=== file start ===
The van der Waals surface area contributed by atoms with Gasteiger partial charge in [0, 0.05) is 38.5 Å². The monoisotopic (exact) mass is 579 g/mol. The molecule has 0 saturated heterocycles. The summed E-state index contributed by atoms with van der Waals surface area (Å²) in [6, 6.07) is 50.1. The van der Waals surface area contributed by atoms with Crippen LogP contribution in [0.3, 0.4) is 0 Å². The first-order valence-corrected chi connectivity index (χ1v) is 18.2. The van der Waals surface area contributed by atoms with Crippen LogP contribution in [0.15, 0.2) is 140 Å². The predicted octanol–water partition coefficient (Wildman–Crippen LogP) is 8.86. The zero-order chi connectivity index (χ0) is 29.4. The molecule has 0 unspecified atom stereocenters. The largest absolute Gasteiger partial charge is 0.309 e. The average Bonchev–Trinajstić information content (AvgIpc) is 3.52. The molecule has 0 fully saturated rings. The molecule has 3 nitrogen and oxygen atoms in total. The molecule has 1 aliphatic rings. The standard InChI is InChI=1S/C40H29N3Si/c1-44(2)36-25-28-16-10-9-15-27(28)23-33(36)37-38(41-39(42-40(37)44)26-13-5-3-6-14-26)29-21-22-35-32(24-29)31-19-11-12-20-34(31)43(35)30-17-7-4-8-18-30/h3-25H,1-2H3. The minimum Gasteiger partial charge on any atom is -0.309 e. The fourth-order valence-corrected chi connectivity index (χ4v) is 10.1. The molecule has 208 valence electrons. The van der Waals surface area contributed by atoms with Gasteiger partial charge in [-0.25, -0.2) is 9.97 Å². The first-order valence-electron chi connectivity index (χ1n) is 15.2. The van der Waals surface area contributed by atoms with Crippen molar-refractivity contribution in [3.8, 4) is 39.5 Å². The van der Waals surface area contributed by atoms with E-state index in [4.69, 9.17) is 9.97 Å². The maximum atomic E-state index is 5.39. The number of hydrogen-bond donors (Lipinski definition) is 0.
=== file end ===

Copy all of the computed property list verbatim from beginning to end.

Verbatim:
The van der Waals surface area contributed by atoms with Gasteiger partial charge in [0, 0.05) is 38.5 Å². The monoisotopic (exact) mass is 579 g/mol. The molecule has 0 saturated heterocycles. The summed E-state index contributed by atoms with van der Waals surface area (Å²) in [6, 6.07) is 50.1. The van der Waals surface area contributed by atoms with Crippen LogP contribution in [0.3, 0.4) is 0 Å². The first-order valence-corrected chi connectivity index (χ1v) is 18.2. The van der Waals surface area contributed by atoms with Crippen LogP contribution in [0.15, 0.2) is 140 Å². The predicted octanol–water partition coefficient (Wildman–Crippen LogP) is 8.86. The zero-order chi connectivity index (χ0) is 29.4. The molecule has 0 unspecified atom stereocenters. The largest absolute Gasteiger partial charge is 0.309 e. The average Bonchev–Trinajstić information content (AvgIpc) is 3.52. The molecule has 0 fully saturated rings. The molecule has 3 nitrogen and oxygen atoms in total. The molecule has 1 aliphatic rings. The standard InChI is InChI=1S/C40H29N3Si/c1-44(2)36-25-28-16-10-9-15-27(28)23-33(36)37-38(41-39(42-40(37)44)26-13-5-3-6-14-26)29-21-22-35-32(24-29)31-19-11-12-20-34(31)43(35)30-17-7-4-8-18-30/h3-25H,1-2H3. The minimum Gasteiger partial charge on any atom is -0.309 e. The fourth-order valence-corrected chi connectivity index (χ4v) is 10.1. The molecule has 208 valence electrons. The van der Waals surface area contributed by atoms with Gasteiger partial charge in [-0.25, -0.2) is 9.97 Å². The first-order valence-electron chi connectivity index (χ1n) is 15.2. The van der Waals surface area contributed by atoms with Crippen molar-refractivity contribution in [3.8, 4) is 39.5 Å². The van der Waals surface area contributed by atoms with E-state index in [4.69, 9.17) is 9.97 Å². The maximum atomic E-state index is 5.39. The number of hydrogen-bond donors (Lipinski definition) is 0.